Russia announced on Wednesday, October 7, the use of cruise missiles launched from ships in the Caspian Sea by terrorists from the Islamic State group. 26 rockets covered a distance of one and a half thousand kilometers over the territory of the three countries, before hitting the alleged targets of the Islamists. French expert, coordinator of security programs of the French Institute of International Relations Korentan Bruistolen believes that the goal was not military, but, above all, political. Moscow decided to demonstrate the power of the Russian weapons potential adversaries in the West and arms importers in the Middle East. This was Korentan Brüstolen told in an interview with RFI.
Korentan Brüstolen: What we see now in Syria is the desire to demonstrate that Moscow broke the Western monopoly on the use of this type of cruise missiles. Typically, such cruise missiles are used at the very beginning of the operation in order to take the enemy by surprise. And very few states have such weapons, in particular, the United States, as well as some other countries that have bought them mostly from the USA too. France, they have, but a smaller range.
Moscow wants to demonstrate that the technological gap between the West and Russia has narrowed. The abyss, from which Russia suffered for a long time. But beyond that, in this one must see the desire of the Russians to create an image of a great power, which can intervene in external conflict in a manner that only the United States could afford before. And this was a confirmation of Putin’s speech from the UN podium, where he presented himself as the “authorized representative” of the alternative to the United States and the West.
That is, it is more a message to rivals and opponents of Russia than the real need to use such weapons to solve combat missions in Syria?
I think this is actually a demonstration of ability. The real goal (here I’m not talking about the physical goal in the face of the “Islamic State) is the West and its allies, to whom Moscow wants to send a clear message.
But in general, is there any point in using cruise missiles against insurgents? The Americans used cruise missiles at the start of the war in Afghanistan after 11 on September 2001, and many then said with irony that they were firing cruise missiles at pick-ups that cost several thousand dollars.
Cruise missiles embody the Western model, which implies that since we do not want to take risks, do not want to approach the target, we will use systems that have an exorbitant cost of millions of dollars. This can be justified when we are opposed to an air defense system and want to neutralize its facilities before proceeding with the use of forces aviation in a calmer and less risky rhythm.
But in today's situation there is no risk of opposition to air defense, because Russia is an ally of Bashar Assad, who, in turn, is the only one in this conflict that possesses anti-aircraft complexes. That is, here the purpose of this operation is different.
The same effect could be achieved by military aircraft, which is participating in the battles for the second week?
Yes, I think that, by and large, cruise missiles may not have been the best way to deliver the required amount of explosives to the target. They definitely had an alternative.
In addition to the political and diplomatic message, can we see a demonstration for potential customers? After all, the countries of this region are now in the process of re-equipment.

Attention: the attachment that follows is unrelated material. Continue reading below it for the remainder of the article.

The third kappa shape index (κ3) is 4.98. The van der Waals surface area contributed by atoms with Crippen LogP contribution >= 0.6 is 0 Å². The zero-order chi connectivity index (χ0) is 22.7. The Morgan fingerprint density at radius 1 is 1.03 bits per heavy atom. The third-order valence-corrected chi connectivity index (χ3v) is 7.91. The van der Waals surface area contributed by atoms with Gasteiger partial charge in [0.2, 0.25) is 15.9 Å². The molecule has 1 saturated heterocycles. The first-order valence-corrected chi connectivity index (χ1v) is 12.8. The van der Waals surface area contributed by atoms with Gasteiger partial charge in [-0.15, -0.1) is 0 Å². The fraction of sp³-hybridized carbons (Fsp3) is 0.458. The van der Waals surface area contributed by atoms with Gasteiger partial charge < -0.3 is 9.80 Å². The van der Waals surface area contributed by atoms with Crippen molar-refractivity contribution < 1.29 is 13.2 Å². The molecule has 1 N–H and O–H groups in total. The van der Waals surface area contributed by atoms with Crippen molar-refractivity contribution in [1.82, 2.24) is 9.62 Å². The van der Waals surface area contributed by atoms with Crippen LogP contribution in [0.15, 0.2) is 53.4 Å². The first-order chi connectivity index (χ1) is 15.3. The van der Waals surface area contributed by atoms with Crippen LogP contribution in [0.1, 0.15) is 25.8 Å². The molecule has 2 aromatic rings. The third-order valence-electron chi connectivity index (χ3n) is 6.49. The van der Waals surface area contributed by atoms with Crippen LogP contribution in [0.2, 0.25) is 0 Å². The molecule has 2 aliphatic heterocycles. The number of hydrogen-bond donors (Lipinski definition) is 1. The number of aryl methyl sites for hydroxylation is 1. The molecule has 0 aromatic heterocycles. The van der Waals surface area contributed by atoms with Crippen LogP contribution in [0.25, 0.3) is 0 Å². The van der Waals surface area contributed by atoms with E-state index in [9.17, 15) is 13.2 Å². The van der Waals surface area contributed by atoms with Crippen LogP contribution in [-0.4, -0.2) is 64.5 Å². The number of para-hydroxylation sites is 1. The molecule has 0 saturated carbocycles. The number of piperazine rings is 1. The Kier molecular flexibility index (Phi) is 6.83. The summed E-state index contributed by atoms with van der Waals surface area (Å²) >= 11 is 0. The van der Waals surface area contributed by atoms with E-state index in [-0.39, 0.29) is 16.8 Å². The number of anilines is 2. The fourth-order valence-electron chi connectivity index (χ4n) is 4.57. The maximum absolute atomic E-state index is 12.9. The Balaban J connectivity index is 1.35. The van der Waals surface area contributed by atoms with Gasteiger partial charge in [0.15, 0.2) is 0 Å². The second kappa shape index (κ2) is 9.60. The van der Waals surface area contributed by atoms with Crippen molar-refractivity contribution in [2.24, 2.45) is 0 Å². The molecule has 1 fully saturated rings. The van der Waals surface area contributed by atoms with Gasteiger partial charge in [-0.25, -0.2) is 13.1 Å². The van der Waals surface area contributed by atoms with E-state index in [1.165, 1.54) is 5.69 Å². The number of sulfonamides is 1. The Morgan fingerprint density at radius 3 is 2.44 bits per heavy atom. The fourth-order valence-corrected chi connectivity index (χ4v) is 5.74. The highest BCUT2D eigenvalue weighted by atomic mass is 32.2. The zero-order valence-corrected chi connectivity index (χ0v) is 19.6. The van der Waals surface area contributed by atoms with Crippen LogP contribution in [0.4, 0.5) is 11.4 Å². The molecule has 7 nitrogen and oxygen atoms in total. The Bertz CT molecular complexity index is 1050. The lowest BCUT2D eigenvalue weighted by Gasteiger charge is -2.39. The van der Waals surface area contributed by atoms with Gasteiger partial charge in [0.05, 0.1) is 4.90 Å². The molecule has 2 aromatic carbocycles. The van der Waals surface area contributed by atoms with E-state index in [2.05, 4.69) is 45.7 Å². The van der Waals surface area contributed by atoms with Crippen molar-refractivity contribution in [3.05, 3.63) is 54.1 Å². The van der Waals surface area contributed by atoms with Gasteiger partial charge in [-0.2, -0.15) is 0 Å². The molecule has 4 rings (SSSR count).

Yes, a demonstration of opportunities may be needed, on the one hand, in order to intimidate potential adversaries, for example, the West or allies of the West. But on the other hand, try to fill up the list of orders of the Russian defense industry.
We have little detailed information about the goals. As you said, is this type of missile usually used against objects that are well fortified, against bunkers?
Cruise missiles are usually used against immovable objects. They can not hit mobile targets, because the guidance system does not allow it. Thus, they are used against infrastructure, against buildings more or less fortified. Not necessarily super strengthened - it depends on the warhead, it depends on the flight path. But in any case, strikes are directed at buildings or at stationary objects. Such a missile is not intended to strike at the front line, for example, a cruise missile may not be suitable to support a strike by ground forces. This should be a blow deep into targets that are of strategic interest, such as the command headquarters.
Do you think the Russians warned their allies in the region about striking, be it Iranians, Iraqis or Syrians? This is the first part of the question. And the second is that if the NATO forces are still nearby, they should have noticed what happened?
Ideally, we have the right to hope that Russia warned not only the allies and the states over which these cruise missiles flew over, that is, Iran, Iraq and so on, but also the armed forces of the coalition. I don't know if that was the case. It would be interesting to find out. Exactly, given the presence in the region of reconnaissance aircraft sent there by the coalition, we should have noticed these missiles before they hit the targets.
This is the first such case, because I don’t remember that this type of missile was used during the Georgian campaign.?
Yes, I think this is really the first such case. In Georgia, they inflicted quite classic air-to-ground or ground-to-ground strikes; they were short range, nothing that could have a distance of one and a half thousand kilometers. There is indeed a strategic application. It is a political and diplomatic tool to declare that Russia is a power that can perform strategic tasks at long distances, and not just near its borders, that it is a power that can influence regional conflicts beyond what they call their "near abroad".